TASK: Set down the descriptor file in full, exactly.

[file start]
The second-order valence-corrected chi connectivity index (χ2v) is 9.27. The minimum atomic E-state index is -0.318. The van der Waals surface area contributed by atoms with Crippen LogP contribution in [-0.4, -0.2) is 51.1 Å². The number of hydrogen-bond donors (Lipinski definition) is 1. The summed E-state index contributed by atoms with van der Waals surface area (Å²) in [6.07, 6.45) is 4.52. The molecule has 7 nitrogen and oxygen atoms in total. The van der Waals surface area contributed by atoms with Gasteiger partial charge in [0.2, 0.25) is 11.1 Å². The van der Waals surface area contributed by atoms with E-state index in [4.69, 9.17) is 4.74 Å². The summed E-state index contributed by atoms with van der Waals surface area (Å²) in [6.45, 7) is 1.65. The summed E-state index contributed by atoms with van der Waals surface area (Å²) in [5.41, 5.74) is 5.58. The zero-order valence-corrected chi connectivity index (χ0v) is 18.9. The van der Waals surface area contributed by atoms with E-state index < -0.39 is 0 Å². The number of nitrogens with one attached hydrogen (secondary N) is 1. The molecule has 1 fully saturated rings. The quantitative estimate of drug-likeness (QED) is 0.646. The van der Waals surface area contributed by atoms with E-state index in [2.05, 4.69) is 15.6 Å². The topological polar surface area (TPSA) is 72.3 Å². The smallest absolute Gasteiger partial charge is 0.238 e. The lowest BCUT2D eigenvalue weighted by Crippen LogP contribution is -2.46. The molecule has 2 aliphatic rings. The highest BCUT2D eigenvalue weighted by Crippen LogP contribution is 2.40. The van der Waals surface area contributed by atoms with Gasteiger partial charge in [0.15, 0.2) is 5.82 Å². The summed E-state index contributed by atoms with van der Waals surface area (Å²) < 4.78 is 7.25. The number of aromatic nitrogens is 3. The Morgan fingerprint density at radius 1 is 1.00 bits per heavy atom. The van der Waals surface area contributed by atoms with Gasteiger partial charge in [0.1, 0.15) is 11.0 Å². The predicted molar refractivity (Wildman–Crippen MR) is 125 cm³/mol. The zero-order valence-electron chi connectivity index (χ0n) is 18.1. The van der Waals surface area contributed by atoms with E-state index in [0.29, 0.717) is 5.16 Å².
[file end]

The second-order valence-corrected chi connectivity index (χ2v) is 9.27. The minimum atomic E-state index is -0.318. The van der Waals surface area contributed by atoms with Crippen LogP contribution in [-0.4, -0.2) is 51.1 Å². The number of hydrogen-bond donors (Lipinski definition) is 1. The summed E-state index contributed by atoms with van der Waals surface area (Å²) in [6.07, 6.45) is 4.52. The molecule has 7 nitrogen and oxygen atoms in total. The van der Waals surface area contributed by atoms with Gasteiger partial charge in [0.2, 0.25) is 11.1 Å². The van der Waals surface area contributed by atoms with E-state index in [4.69, 9.17) is 4.74 Å². The summed E-state index contributed by atoms with van der Waals surface area (Å²) in [6.45, 7) is 1.65. The summed E-state index contributed by atoms with van der Waals surface area (Å²) in [5.41, 5.74) is 5.58. The zero-order valence-corrected chi connectivity index (χ0v) is 18.9. The van der Waals surface area contributed by atoms with E-state index < -0.39 is 0 Å². The number of nitrogens with one attached hydrogen (secondary N) is 1. The molecule has 1 fully saturated rings. The quantitative estimate of drug-likeness (QED) is 0.646. The van der Waals surface area contributed by atoms with E-state index in [2.05, 4.69) is 15.6 Å². The topological polar surface area (TPSA) is 72.3 Å². The smallest absolute Gasteiger partial charge is 0.238 e. The lowest BCUT2D eigenvalue weighted by Crippen LogP contribution is -2.46. The molecule has 2 aliphatic rings. The highest BCUT2D eigenvalue weighted by Crippen LogP contribution is 2.40. The van der Waals surface area contributed by atoms with Gasteiger partial charge in [0.15, 0.2) is 5.82 Å². The summed E-state index contributed by atoms with van der Waals surface area (Å²) < 4.78 is 7.25. The number of aromatic nitrogens is 3. The Morgan fingerprint density at radius 1 is 1.00 bits per heavy atom. The van der Waals surface area contributed by atoms with Gasteiger partial charge in [0.1, 0.15) is 11.0 Å². The predicted molar refractivity (Wildman–Crippen MR) is 125 cm³/mol. The zero-order valence-electron chi connectivity index (χ0n) is 18.1. The van der Waals surface area contributed by atoms with E-state index in [0.29, 0.717) is 5.16 Å².